Learning how to turn research into meaningful policy

Alhomoud’s departmental honors thesis examines the evolution of extractive and distributive institutions in Saudi Arabia since its establishment. “By studying how political, economic and social forces shape the institutions found in the Kingdom today, I am hoping that my future work enables me to evaluate current policies and predict which policies can strike a balance between ensuring economic diversification and inclusive reform that provides opportunities for every citizen.”

Her goal is to leverage her research into policy that shapes the development of sustainable, inclusive and progressive healthcare and employment policies, particularly for those from groups that are disproportionately marginalized in the Middle East. This work represents a bridge between Alhomoud’s studies at the UW and her next step as a junior fellow at the Carnegie Endowment for International Peace Middle East Center.

The Carnegie Gaither Junior Fellowship is a highly competitive program in which Alhomoud will join approximately 12 other students from across the country to work alongside the Foundation’s senior fellows. She’ll sit in on meetings with politicians, assist in research, contribute to their publications and get a firsthand view of how research becomes policy that benefits peoples’ lives.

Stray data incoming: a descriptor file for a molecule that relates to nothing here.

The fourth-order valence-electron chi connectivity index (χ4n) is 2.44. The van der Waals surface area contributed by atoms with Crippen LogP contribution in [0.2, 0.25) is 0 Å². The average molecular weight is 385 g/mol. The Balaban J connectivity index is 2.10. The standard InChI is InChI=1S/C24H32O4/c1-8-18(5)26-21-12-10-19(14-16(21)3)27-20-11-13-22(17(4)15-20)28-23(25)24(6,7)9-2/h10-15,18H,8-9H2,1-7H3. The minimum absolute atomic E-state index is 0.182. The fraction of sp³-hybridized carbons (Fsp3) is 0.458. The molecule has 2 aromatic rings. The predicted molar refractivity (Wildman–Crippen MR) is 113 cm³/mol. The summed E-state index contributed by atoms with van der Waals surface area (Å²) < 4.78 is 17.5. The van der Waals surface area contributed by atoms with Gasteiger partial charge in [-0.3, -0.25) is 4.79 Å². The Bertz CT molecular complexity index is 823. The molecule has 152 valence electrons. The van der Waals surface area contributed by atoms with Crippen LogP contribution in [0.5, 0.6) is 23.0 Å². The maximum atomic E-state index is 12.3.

“With the Carnegie Endowment, most of the scholars are experts in the region and have done extensive field work there,” shares Alhomoud. “I’m thrilled to be working in an environment where there is a shared experience of being Middle Eastern and where there is a focus on local narratives, citizen perspectives and incorporating primary Arabic sources.”

Undergraduate research project: Corruption, Foreign Direct Investment, and Tax Revenue: Survival and growth of the World’s Oil-Rich Nations

Still image from Mahas 2020 research presentation

Maha presented her research at the 2020 Undergraduate Research Symposium. Watch her presentation: https://youtu.be/RotAK9gaSho

Leading the way to the ASUW’s first international student office

Student government wasn’t something Alhomoud grew up with in Saudi Arabia. She was unaware it existed until a friend introduced her to ASUW her junior year. As she became involved in the UW’s student government, she saw an opportunity for better representation of international students. She co-founded the International Student Advocacy Group at UW and worked to give voice to the unique experiences and needs of international students. The advocacy group surveyed 270 international students to see if they were interested in having an ASUW office. A resounding 94.9% said yes.